Pixar’s latest deliver’s a deeper message

Sometimes, a movie for kids can offer up messages more profound than any adult-centric cinematic masterpiece. Underneath it’s flying house and talking dogs, Pixar’s “Up” is a story about an elderly man who finally finds the will to move on with his life after the death of his beloved wife. Beneath the surface of this fun adventure is a tale of the unbearable pain of losing a loved one and learning how to love life again.

“Up” takes its audience on an emotional rollercoaster. It is equal parts comedy, action-adventure and heart-warming story about life.

We meet Carl Frederickson (Ed Asner) as a young child on the day he meets his future wife, Ellie. They both idolize adventurer and explorer Charles F. Muntz and bond over their desire to go to Paradise Falls, a South American paradise and explore with Muntz.

After his wife’s death, Carl eventually decides to set off in search of the land of their childhood dreams. He turns his home into a ship (with the help of thousands of balloons) and sets sail. When he inadvertently takes 8-year-old Wilderness Explorer Russell along, he is forced out of his self-imposed exile and into the types of adventures he and Ellie dreamed about as children.

Although Carl’s decision to float away is related to his grief, Pete Docter, the film’s writer and director, explained his motive behind creating Carl’s escapist tendency.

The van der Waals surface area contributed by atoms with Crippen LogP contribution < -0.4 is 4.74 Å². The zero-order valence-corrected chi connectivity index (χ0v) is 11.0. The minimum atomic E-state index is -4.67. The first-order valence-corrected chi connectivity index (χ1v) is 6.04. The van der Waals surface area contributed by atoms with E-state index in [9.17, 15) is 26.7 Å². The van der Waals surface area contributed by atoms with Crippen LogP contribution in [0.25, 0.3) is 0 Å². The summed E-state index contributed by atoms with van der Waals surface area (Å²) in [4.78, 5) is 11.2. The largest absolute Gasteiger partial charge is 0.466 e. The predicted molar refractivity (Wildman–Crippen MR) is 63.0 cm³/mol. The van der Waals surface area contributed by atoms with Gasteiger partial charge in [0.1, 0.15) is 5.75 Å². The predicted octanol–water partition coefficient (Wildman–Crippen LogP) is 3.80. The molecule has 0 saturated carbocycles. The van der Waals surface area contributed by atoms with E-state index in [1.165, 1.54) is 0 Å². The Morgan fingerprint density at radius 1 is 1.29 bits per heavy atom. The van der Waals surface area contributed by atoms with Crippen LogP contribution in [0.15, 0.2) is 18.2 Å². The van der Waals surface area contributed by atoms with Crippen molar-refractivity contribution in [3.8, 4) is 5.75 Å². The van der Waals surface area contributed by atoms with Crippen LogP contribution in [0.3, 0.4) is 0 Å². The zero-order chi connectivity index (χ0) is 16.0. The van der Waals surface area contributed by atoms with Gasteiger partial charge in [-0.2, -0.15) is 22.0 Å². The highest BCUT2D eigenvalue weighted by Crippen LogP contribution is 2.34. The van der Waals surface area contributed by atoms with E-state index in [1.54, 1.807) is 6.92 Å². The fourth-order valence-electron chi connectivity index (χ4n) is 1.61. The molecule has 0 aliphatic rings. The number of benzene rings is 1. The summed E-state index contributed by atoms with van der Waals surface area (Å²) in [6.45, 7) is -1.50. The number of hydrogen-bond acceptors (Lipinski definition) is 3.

“The genesis of it was that I’m not an extroverted guy. By the end of the day, a lot of times I just want to escape or get away from everything. So the idea of floating off into the sky seemed really intriguing. I think everybody can relate to that, and yet one of the most important things we can do is to connect with other people—and it’s easy to lose track of that.”

“Up” does not shy away from tough issues despite being a film aimed at children. In addition to death and grief, the film touches on the issues of broken homes and absentee parents, over-development and urban sprawl, and even miscarriage.

Docter explained the more serious original idea for the story to the Los Angeles Times.

“In the very first draft . . . he just wanted to join his wife up in the sky,” Docter said. “It was almost a kind of strange suicide mission or something. And obviously that’s [a problem]. Once he gets airborne, then what? So we had to have some goal for him to achieve that he had not yet gotten.”

As is expected from a Pixar movie, the filmmakers created a rich story with beautiful visuals and plenty of humor (especially from Dug, the talking dog), but the most enjoyable part of the film is its simple message.

“He’s always thought of adventure as travel and exotic places and animals no one has ever seen,” Docter told the Los Angeles Times. “And in the end he comes around to realize that the real adventures in life are the small things that we do with our family and friends.”